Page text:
Kayak and Canoe With Chiropractic In Mind
By Brandi Goodman
Both kayaking and canoeing provide great exercise. They'll really have you working out your arms and burning calories. You need to be careful when you're doing so, though. Some chiropractic suggestions can help you make the most of your on-the-water adventure without leaving you aching.
Stretch Before You Row
Using a paddle will have you spending lots of time moving your arms. You need to be sure you stretch your body out before you plan to row so your joints can be prepared. Your focus should be on your arms and shoulders, though you'll want to give the rest of your body a stretch since you'll be spending lots of time sitting as well.
Perform Regular Arm and Shoulder Exercises
You'll need more than just a quick stretch. You should begin exercising your arms and shoulders in the weeks before you know you'll be heading out. Continue to exercise this area, plus the rest of your body, for optimal strength and endurance anytime you go out.
Choose the Right Paddle
The paddle you're using can make a world of difference. You want one that fits comfortable in your hands. It shouldn't be overly heavy, causing you to work extremely hard to paddle on each side. It shouldn't be so light that it's easy to lose control of the oar either. Your height plays a role in determining the length of your paddle. The width of your canoe, kayak, or whatever watercraft you're using matters as well.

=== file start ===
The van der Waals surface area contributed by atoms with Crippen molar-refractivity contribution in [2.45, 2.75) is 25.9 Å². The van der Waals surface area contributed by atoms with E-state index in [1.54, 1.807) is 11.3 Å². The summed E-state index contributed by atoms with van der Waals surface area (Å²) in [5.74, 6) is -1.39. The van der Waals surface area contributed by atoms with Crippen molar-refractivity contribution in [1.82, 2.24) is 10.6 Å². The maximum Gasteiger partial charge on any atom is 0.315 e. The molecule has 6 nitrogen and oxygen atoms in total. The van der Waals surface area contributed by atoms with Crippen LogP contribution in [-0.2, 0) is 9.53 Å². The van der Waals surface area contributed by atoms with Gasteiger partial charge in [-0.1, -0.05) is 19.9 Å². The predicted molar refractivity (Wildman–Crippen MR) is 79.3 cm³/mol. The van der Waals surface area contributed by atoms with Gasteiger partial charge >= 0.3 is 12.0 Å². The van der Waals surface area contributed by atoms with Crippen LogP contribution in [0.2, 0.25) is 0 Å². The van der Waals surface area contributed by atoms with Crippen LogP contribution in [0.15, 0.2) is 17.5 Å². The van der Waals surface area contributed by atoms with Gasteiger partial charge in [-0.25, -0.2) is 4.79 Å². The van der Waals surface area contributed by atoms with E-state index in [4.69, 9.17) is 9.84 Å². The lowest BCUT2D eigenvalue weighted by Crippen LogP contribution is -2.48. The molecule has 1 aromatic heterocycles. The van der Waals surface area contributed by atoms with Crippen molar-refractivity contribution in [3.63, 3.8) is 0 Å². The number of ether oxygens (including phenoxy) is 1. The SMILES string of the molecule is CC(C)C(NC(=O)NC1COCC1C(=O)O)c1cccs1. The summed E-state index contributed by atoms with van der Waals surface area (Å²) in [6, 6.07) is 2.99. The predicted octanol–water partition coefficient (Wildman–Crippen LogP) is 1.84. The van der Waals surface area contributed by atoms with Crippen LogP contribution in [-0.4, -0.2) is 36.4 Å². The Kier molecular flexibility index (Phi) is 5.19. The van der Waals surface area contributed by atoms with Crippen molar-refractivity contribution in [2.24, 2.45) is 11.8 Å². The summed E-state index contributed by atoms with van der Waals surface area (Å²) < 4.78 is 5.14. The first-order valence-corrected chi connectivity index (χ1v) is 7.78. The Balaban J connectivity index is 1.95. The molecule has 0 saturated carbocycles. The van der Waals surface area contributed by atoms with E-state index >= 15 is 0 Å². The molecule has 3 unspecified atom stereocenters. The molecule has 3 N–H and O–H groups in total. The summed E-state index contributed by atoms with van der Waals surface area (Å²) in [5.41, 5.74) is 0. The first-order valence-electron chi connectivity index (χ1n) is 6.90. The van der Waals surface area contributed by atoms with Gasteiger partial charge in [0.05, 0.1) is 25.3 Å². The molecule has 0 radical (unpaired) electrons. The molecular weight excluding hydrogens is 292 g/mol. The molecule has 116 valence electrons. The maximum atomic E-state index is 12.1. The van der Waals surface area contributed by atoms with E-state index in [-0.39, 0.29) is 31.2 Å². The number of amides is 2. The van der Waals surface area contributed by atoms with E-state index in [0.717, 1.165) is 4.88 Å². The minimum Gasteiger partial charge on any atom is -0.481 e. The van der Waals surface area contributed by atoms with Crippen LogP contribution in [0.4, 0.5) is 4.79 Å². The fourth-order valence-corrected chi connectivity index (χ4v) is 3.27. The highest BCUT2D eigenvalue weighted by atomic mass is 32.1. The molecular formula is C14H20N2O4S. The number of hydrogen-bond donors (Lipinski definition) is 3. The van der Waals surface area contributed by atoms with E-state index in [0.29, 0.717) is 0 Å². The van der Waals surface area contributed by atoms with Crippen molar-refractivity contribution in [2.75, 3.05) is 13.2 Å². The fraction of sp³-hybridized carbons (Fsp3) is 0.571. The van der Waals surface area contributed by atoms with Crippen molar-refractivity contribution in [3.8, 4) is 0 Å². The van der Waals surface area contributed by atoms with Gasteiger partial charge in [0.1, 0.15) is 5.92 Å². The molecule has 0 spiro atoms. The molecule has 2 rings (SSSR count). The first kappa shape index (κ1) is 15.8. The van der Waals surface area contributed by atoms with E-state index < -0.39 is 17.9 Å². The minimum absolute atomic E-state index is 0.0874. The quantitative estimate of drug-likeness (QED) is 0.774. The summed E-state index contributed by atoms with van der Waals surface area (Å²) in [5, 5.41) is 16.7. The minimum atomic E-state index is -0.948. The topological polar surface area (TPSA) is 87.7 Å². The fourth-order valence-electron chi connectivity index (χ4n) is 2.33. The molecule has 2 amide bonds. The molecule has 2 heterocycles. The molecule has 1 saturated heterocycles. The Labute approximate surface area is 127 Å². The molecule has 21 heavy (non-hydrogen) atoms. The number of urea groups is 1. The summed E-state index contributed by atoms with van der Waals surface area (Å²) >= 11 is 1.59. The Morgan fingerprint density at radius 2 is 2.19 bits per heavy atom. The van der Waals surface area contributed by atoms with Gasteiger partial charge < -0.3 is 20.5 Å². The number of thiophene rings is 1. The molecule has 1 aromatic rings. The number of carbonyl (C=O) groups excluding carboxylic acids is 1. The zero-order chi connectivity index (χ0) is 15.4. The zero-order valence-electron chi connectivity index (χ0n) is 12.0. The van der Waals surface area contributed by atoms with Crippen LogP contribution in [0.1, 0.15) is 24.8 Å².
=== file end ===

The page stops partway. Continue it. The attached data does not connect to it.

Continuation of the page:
You need to drink plenty of water before you go. It's also important to continue to stay hydrated throughout your adventure. The joints need to remain lubricated so they do not get overly exhausted or want to stop working too quickly. You'll need to maintain your strength and flexibility so you can make it out into the water and be able to get back to shore.
Go With a Friend
Single-person kayaks are popular, but they aren't ideal for your body. It may be best to use a multi-person kayak or canoe so you can go with a friend. It's safer overall since you'll have someone along with you in case trouble arises. It also ensures there's at least two people who can spend time rowing, or you can take turns so neither of you get too burnt out. If you still choose to go alone, be sure you don't travel too far or far too long.
An ache-free kayak or canoe trip is possible. You just have to make some preparations and keep chiropractic tips in mind. If you still end your adventure with an aching back or shoulders, a trip to the chiropractor may be in order. An adjustment could help release some tension and correct joint restrictions.
To learn more about your health, wellness, and fitness, see your local chiropractor at The Joint Chiropractic in Phoenix, Ariz.